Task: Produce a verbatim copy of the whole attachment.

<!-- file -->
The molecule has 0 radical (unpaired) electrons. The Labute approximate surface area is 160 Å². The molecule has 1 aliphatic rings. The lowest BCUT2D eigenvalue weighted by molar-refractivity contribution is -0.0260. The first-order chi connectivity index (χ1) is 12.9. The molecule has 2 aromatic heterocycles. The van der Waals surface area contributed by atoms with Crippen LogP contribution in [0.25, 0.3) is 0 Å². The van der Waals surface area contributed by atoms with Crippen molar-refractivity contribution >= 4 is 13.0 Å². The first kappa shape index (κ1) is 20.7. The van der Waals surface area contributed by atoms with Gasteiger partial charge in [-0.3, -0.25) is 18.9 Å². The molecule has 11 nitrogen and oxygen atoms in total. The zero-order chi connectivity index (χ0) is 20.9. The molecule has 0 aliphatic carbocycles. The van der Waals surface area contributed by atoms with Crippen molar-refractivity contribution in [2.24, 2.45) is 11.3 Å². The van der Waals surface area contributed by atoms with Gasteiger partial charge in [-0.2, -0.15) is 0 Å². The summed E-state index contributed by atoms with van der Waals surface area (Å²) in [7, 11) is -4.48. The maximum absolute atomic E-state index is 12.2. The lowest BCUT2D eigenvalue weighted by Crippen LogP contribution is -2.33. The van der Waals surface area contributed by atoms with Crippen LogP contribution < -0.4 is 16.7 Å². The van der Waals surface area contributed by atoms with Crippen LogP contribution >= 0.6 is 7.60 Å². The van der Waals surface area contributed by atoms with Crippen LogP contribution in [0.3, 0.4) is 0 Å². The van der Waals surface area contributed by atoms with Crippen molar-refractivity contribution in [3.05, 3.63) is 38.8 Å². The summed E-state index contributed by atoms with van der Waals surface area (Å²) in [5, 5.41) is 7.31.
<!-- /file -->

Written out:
The molecule has 0 radical (unpaired) electrons. The Labute approximate surface area is 160 Å². The molecule has 1 aliphatic rings. The lowest BCUT2D eigenvalue weighted by molar-refractivity contribution is -0.0260. The first-order chi connectivity index (χ1) is 12.9. The molecule has 2 aromatic heterocycles. The van der Waals surface area contributed by atoms with Crippen LogP contribution in [0.25, 0.3) is 0 Å². The van der Waals surface area contributed by atoms with Crippen molar-refractivity contribution >= 4 is 13.0 Å². The first kappa shape index (κ1) is 20.7. The van der Waals surface area contributed by atoms with Gasteiger partial charge in [-0.3, -0.25) is 18.9 Å². The molecule has 11 nitrogen and oxygen atoms in total. The zero-order chi connectivity index (χ0) is 20.9. The molecule has 0 aliphatic carbocycles. The van der Waals surface area contributed by atoms with Crippen molar-refractivity contribution in [2.24, 2.45) is 11.3 Å². The van der Waals surface area contributed by atoms with Gasteiger partial charge in [-0.2, -0.15) is 0 Å². The summed E-state index contributed by atoms with van der Waals surface area (Å²) in [7, 11) is -4.48. The maximum absolute atomic E-state index is 12.2. The lowest BCUT2D eigenvalue weighted by Crippen LogP contribution is -2.33. The van der Waals surface area contributed by atoms with Crippen LogP contribution < -0.4 is 16.7 Å². The van der Waals surface area contributed by atoms with Crippen LogP contribution >= 0.6 is 7.60 Å². The van der Waals surface area contributed by atoms with Crippen LogP contribution in [0.3, 0.4) is 0 Å². The van der Waals surface area contributed by atoms with Crippen molar-refractivity contribution in [3.05, 3.63) is 38.8 Å². The summed E-state index contributed by atoms with van der Waals surface area (Å²) in [5, 5.41) is 7.31.